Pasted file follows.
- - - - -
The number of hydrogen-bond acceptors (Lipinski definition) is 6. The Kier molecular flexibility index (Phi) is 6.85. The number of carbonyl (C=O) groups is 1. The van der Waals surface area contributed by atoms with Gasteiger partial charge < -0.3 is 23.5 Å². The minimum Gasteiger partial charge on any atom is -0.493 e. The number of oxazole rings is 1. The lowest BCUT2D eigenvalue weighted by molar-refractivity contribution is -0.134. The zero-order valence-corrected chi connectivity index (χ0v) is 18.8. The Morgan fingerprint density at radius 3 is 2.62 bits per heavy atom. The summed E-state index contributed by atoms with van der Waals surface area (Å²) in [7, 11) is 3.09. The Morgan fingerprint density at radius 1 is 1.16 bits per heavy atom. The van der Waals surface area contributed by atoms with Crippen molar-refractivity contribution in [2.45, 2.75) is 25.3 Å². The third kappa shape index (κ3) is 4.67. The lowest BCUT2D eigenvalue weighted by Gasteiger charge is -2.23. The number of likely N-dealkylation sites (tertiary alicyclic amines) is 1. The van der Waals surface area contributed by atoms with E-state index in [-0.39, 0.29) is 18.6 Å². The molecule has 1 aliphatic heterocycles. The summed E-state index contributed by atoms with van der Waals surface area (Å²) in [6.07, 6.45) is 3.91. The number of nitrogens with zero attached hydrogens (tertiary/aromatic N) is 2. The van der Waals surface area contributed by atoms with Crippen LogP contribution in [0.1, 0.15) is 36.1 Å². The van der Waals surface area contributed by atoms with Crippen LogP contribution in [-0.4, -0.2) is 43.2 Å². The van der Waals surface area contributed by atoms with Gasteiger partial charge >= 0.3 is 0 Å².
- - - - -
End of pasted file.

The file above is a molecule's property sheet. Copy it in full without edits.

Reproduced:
The number of hydrogen-bond acceptors (Lipinski definition) is 6. The Kier molecular flexibility index (Phi) is 6.85. The number of carbonyl (C=O) groups is 1. The van der Waals surface area contributed by atoms with Gasteiger partial charge < -0.3 is 23.5 Å². The minimum Gasteiger partial charge on any atom is -0.493 e. The number of oxazole rings is 1. The lowest BCUT2D eigenvalue weighted by molar-refractivity contribution is -0.134. The zero-order valence-corrected chi connectivity index (χ0v) is 18.8. The Morgan fingerprint density at radius 3 is 2.62 bits per heavy atom. The summed E-state index contributed by atoms with van der Waals surface area (Å²) in [7, 11) is 3.09. The Morgan fingerprint density at radius 1 is 1.16 bits per heavy atom. The van der Waals surface area contributed by atoms with Crippen molar-refractivity contribution in [2.45, 2.75) is 25.3 Å². The third kappa shape index (κ3) is 4.67. The lowest BCUT2D eigenvalue weighted by Gasteiger charge is -2.23. The number of likely N-dealkylation sites (tertiary alicyclic amines) is 1. The van der Waals surface area contributed by atoms with E-state index in [-0.39, 0.29) is 18.6 Å². The molecule has 1 aliphatic heterocycles. The summed E-state index contributed by atoms with van der Waals surface area (Å²) in [6.07, 6.45) is 3.91. The number of nitrogens with zero attached hydrogens (tertiary/aromatic N) is 2. The van der Waals surface area contributed by atoms with Crippen LogP contribution in [0.1, 0.15) is 36.1 Å². The van der Waals surface area contributed by atoms with Crippen LogP contribution in [-0.4, -0.2) is 43.2 Å². The van der Waals surface area contributed by atoms with Gasteiger partial charge >= 0.3 is 0 Å².